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From Outbreak to Armistice, the Royal Mint Continues to Commemorate First World War


As the world continues to remember the centenary of the outbreak of the First World War, The Royal Mint has honoured one of the most prominent female casualties of the First World War alongside a young flying ace in a new set of United Kingdom £5 coins.

Coins commemorating Edith Cavell and Albert Ball VC feature in the six-coin set which has been released as part of The Royal Mint’s five-year programme of commemoration of the First World War that will tell the story of the emotive journey from outbreak to armistice.

The designs have been created by sculptor David Cornell who has undertaken a number of commissions for The Royal Mint, including a coin honouring British Army officer Walter Tull, which featured in the introductory First World War six-coin set which was released in 2014.

David is one of five leading artists who have been selected by The Royal Mint Advisory Committee to design coins for The Royal Mint’s First World War commemorative collection.

Each year until 2018, a set of six coins will be released that cover a range of themes; key battles, the armed forces and support services, technological developments of the period, the cultural impact of war and stories of some of the heroes of the time. The final set will be a poignant reflection on armistice and the on-going legacy of the war.

Edith Cavell

The coin depicts a scene with the ever-vigilant Edith tending to a wounded soldier with a portrait-style design of the selfless nurse in her uniform as the background. Inspired by the words of Laurence Binyon’s moving poem, “Edith Cavell”, the coin’s inscription reads ‘SHE FACED THEM GENTLE AND BOLD’.

Albert Ball VC

ukballvcAlbert Ball has been depicted in a portrait-style design, in uniform, with his beloved flying machines around him. The coin’s inscription reads ‘BY FAR THE BEST ENGLISH FLYING MAN’ a quotation from his most renowned enemy, Manfred von Richthofen, known as the Red Baron, upon hearing of Ball’s death.

Animals at War

David Lawrence has created a striking design that places a mule at the centre of the composition depicting the heat of battle. The coin’s inscription, ‘PATIENT EYES COURAGEOUS HEARTS,’ is taken from Julian Grenfell’s poem “Into Battle”, inspired by nature and its comforting qualities during conflict.

David Lawrence also designed the coin exploring ‘propaganda’ during the war which featured in the introductory First World War Six-Coin Set released in 2014.


This design, created by Edwina Ellis, is dominated by the submarine with a perspective view that emphasizes the sinister, underwater threat of the vessels. The inscription ‘IN LITTLE BOXES MADE OF TIN’ is taken from Rudyard Kipling’s poem “The Trade”, one of his many maritime-themed poems. Edwina also designed the coin depicting a Howitzer which featured in the initial six-coin set.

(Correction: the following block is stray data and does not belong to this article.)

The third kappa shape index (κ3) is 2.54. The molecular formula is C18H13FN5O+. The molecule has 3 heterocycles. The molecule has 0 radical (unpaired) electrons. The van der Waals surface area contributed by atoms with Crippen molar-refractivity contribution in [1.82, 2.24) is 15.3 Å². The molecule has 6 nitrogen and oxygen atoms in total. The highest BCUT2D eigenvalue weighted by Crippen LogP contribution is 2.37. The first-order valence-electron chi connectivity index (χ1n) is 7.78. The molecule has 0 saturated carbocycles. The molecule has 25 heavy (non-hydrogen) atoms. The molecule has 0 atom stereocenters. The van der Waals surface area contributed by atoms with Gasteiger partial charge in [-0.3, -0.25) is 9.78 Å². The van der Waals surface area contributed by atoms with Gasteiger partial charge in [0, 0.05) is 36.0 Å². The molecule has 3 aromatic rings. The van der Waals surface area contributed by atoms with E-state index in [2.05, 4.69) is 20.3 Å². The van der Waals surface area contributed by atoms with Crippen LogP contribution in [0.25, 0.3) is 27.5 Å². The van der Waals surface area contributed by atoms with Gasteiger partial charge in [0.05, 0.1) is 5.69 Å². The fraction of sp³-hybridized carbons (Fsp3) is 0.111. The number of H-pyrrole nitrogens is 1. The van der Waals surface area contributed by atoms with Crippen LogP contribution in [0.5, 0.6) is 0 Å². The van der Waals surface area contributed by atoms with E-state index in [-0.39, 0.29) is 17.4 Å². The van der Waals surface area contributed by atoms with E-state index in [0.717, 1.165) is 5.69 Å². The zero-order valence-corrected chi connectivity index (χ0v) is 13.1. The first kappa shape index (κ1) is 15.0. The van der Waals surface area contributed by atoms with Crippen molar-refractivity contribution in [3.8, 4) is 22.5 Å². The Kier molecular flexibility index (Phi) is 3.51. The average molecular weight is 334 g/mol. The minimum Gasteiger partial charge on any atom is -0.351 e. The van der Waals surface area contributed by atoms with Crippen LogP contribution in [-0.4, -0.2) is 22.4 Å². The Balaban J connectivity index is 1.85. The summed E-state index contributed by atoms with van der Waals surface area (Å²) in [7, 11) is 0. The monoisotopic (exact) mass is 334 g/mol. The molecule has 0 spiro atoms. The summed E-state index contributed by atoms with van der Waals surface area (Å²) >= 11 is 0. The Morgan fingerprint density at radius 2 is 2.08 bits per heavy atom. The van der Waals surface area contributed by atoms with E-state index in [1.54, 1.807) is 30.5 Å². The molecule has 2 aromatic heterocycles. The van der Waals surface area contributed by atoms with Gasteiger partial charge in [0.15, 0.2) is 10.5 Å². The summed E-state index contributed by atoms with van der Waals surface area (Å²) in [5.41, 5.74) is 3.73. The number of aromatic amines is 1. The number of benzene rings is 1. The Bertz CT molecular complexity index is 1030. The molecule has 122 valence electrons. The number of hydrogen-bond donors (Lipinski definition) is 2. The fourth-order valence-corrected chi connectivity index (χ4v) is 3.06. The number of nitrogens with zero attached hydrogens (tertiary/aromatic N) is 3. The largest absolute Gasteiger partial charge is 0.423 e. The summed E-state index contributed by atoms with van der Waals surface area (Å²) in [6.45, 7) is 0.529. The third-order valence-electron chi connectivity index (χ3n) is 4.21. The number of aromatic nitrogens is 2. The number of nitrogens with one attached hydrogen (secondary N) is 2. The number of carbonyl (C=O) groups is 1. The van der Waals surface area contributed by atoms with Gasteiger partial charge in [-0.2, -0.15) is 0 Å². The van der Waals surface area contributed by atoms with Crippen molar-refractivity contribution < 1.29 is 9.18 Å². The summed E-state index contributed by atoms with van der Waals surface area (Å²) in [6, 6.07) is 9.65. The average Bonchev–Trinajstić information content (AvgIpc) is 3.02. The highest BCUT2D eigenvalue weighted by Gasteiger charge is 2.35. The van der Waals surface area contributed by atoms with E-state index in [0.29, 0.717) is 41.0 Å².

Merchant Navy

David Rowlands designed this coin with its lone sailor poised upon the deck of a merchant vessel. The inscription ‘SEPULCHRED IN THE HARBOUR OF THE DEEP’ is taken from the poem “HMS Bulwark Britannia to Her Lost Seamen” by William Trend.

This is David’s fourth coin for The Royal Mint; two of his reverse designs were selected for the 2014 six-coin set and he created the Royal Navy commemorative £2 coin for 2015.


gallipoliThis design for Gallipoli was created by John Bergdahl, who has placed a strategic map as his background, with a scene in the forefront that depicts boats landing at the shores of the peninsula. The coin’s inscription, ‘HEROES THAT SHED THEIR BLOOD’, is taken from the Kemal Ataturk Memorial. Named after the commander who led the Turkish 19th Infantry Division when it repelled the Allied attack, the memorial honours those who fought gallantly in Gallipoli. John also designed the coin honouring the British Expeditionary Force which featured in the previous six-coin set.

Shane Bissett, The Royal Mint’s Director of Commemorative Coin and Medals said:

For over 1,000 years The Royal Mint has been producing coins that have recorded the passing of history, documenting changes in monarchs, customs and national events. We have a long association with military honours, having made medals for military campaigns since 1815 including those for the Great War, and believe that heroes should be acknowledged for their bravery. Edith Cavell and Albert Ball are just two of the worthy individuals who we will honour on £5 coins over the next couple of years, following the issue of the first six coin set that told the story of the outbreak of war.”

The six-coin sets are presented with detailed information on the theme, the design and the artist, helping to tell the story behind the coins. They are struck to Royal Mint Proof standard and available in a choice of 925 sterling silver, limited to 1,915 sets (priced at £450 per set), or 22-carat gold crowns strictly limited to just 25 sets (priced at £9,999 per set).

The Royal Mint
The Royal Minthttps://www.royalmint.com/
The Royal Mint has an unbroken history of minting British coinage dating back over 1,100 years. Based in the Tower of London for over 500 years, by 1812 the Mint had moved out of the Tower to premises on Tower Hill in London. In 1967, the building of a new Royal Mint began on its current site in South Wales, UK, to accommodate the minting of UK decimal coinage. Today, the Mint is the world’s largest export mint, supplying coins to the UK and overseas countries.

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